How to move away from the help desk

Moving on from the help desk calls for certs, connections, and learning what you like.
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· 4 min read

Want to make changes to your career? The help desk does more than solve customers’ problems. It is often seen as the first stop for the newbie who wants more IT career options.

“The help desk is the number-one place where you’re going to get the experience and get the exposure and figure out where it is you want to go with your career,” Randy Gross, CISO and chief innovation officer at the trade association CompTIA, told IT Brew last year.

But what if you’re a help-desk veteran who’s done fielding questions about broken printers and forgotten passwords, and still doesn’t know where to go next? For cert-less, degree-less IT employees, the next step may be especially challenging.

Three IT consultants spoke to IT Brew and offered help for the help-desker on the move.

The responses below have been edited for length and clarity.

Seth Robinson, VP, industry research, CompTIA: As companies are beginning to focus on standalone, dedicated teams [for] cybersecurity, or software development, or data management analysis, the help desk touches all of those things and can act as a launching pad into any of those areas…Choose the path that seems the most interesting, and then identify the skill gaps, because there are definitely going to be some and there are a lot of different ways that you can close those skill gaps. There are a lot of different training programs out there, and certification programs.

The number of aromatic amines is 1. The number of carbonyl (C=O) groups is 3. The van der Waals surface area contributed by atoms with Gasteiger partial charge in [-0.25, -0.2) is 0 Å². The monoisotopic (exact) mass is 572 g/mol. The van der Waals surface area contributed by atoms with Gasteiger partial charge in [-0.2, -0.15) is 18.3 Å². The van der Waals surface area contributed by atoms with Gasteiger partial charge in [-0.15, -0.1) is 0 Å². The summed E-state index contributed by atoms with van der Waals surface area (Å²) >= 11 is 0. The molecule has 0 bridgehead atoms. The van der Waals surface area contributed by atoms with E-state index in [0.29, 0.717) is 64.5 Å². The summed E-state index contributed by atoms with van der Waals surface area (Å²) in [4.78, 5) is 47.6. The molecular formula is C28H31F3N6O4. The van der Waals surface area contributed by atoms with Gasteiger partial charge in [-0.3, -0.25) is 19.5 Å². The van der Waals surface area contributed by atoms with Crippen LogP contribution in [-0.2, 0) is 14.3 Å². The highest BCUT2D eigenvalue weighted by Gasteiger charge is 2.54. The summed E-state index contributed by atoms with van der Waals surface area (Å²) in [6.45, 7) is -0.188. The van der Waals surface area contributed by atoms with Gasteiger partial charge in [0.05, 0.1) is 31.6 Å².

So, that will align with: What’s your interest? How much is your company willing to invest in your career development? What types of programs does your company offer for career development? There’s a lot out there to consider, but there is also no shortage of pathways that this person could take, starting from the help desk.

Dan O’Brien, SVP, technology solutions, Presidio: Make connections with internal people that are doing other jobs, and understand what they do every day, and the skills that they had to build and how they applied those skills…Step two is now you have to pick a direction.I never expect anybody to have every skill. But when someone can sit down in an interview process [at] my org and say, “Hey, Dan, there’s a role in your organization that I want. I understand the role, and I’ve already started in my own personal time to go learn these capabilities,” 90% of the time that shows me the aspiration and the ability to work through adversity to be successful in a new role. And I love seeing that; I think most of my leaders do, too.

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Will Perry, partner, US cloud innovation & engineering, PwC: The market for this person is very strong; it is going to only grow. But this individual has got to do a couple of things first. They’ve got to get certified in one of the capabilities from one of the cloud service providers: Azure, GCP, AWS, Oracle Cloud infrastructure. All of them offer training and certification…The person should first read up on each of the kinds of engineering jobs and figure out what sounds like it fits how they like to work, and then get certified. Spend the time; it’s going to take nights and weekends. But that’s what entrepreneurialism is, right? Invest in yourself, do the training, get the certification.

And some of these cloud-service providers even offer job placement services…My hunch is: where they;re working, they could look at the postings and quickly reverse-engineer into the particular cloud provider at the corporation where they’re an employee, and get the certification that they need.—BH

Do you work in IT or have information about your IT department you want to share? Email [email protected]

Top insights for IT pros

From cybersecurity and big data to software development and gaming, IT Brew delivers the latest news and analysis of trends shaping the IT industry, like only The Brew can.